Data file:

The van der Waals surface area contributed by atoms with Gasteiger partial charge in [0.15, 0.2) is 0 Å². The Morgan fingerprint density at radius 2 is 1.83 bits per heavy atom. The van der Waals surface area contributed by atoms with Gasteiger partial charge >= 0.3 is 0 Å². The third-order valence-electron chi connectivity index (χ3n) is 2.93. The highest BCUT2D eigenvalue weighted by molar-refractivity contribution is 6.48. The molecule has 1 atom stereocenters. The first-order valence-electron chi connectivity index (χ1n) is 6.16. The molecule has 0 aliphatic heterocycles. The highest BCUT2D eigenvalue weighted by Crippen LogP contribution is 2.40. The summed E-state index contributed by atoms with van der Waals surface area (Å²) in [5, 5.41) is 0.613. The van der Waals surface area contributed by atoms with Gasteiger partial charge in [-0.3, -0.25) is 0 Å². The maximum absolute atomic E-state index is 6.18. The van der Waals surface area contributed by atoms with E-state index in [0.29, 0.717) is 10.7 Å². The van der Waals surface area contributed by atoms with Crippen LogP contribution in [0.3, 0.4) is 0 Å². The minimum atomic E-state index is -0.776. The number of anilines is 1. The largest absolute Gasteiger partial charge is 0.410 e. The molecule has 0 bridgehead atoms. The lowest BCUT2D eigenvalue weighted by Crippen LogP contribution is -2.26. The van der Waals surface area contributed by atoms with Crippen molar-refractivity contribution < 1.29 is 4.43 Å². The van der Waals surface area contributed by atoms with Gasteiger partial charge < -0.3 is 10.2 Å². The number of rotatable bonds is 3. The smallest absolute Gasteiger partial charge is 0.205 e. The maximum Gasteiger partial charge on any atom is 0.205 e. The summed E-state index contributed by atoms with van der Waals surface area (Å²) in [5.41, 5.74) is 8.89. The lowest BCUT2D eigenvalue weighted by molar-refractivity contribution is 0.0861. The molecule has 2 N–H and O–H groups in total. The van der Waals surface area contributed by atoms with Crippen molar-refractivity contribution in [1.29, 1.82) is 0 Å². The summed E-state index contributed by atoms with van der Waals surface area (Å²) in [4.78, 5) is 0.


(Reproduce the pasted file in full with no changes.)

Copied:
The van der Waals surface area contributed by atoms with Gasteiger partial charge in [0.15, 0.2) is 0 Å². The Morgan fingerprint density at radius 2 is 1.83 bits per heavy atom. The van der Waals surface area contributed by atoms with Gasteiger partial charge >= 0.3 is 0 Å². The third-order valence-electron chi connectivity index (χ3n) is 2.93. The highest BCUT2D eigenvalue weighted by molar-refractivity contribution is 6.48. The molecule has 1 atom stereocenters. The first-order valence-electron chi connectivity index (χ1n) is 6.16. The molecule has 0 aliphatic heterocycles. The highest BCUT2D eigenvalue weighted by Crippen LogP contribution is 2.40. The summed E-state index contributed by atoms with van der Waals surface area (Å²) in [5, 5.41) is 0.613. The van der Waals surface area contributed by atoms with Gasteiger partial charge in [-0.3, -0.25) is 0 Å². The maximum absolute atomic E-state index is 6.18. The van der Waals surface area contributed by atoms with E-state index in [0.29, 0.717) is 10.7 Å². The van der Waals surface area contributed by atoms with Crippen LogP contribution in [0.3, 0.4) is 0 Å². The minimum atomic E-state index is -0.776. The number of anilines is 1. The largest absolute Gasteiger partial charge is 0.410 e. The molecule has 0 bridgehead atoms. The lowest BCUT2D eigenvalue weighted by Crippen LogP contribution is -2.26. The van der Waals surface area contributed by atoms with Crippen molar-refractivity contribution < 1.29 is 4.43 Å². The van der Waals surface area contributed by atoms with Gasteiger partial charge < -0.3 is 10.2 Å². The number of rotatable bonds is 3. The smallest absolute Gasteiger partial charge is 0.205 e. The maximum Gasteiger partial charge on any atom is 0.205 e. The summed E-state index contributed by atoms with van der Waals surface area (Å²) in [5.41, 5.74) is 8.89. The lowest BCUT2D eigenvalue weighted by molar-refractivity contribution is 0.0861. The molecule has 2 N–H and O–H groups in total. The van der Waals surface area contributed by atoms with Crippen molar-refractivity contribution in [1.29, 1.82) is 0 Å². The summed E-state index contributed by atoms with van der Waals surface area (Å²) in [4.78, 5) is 0.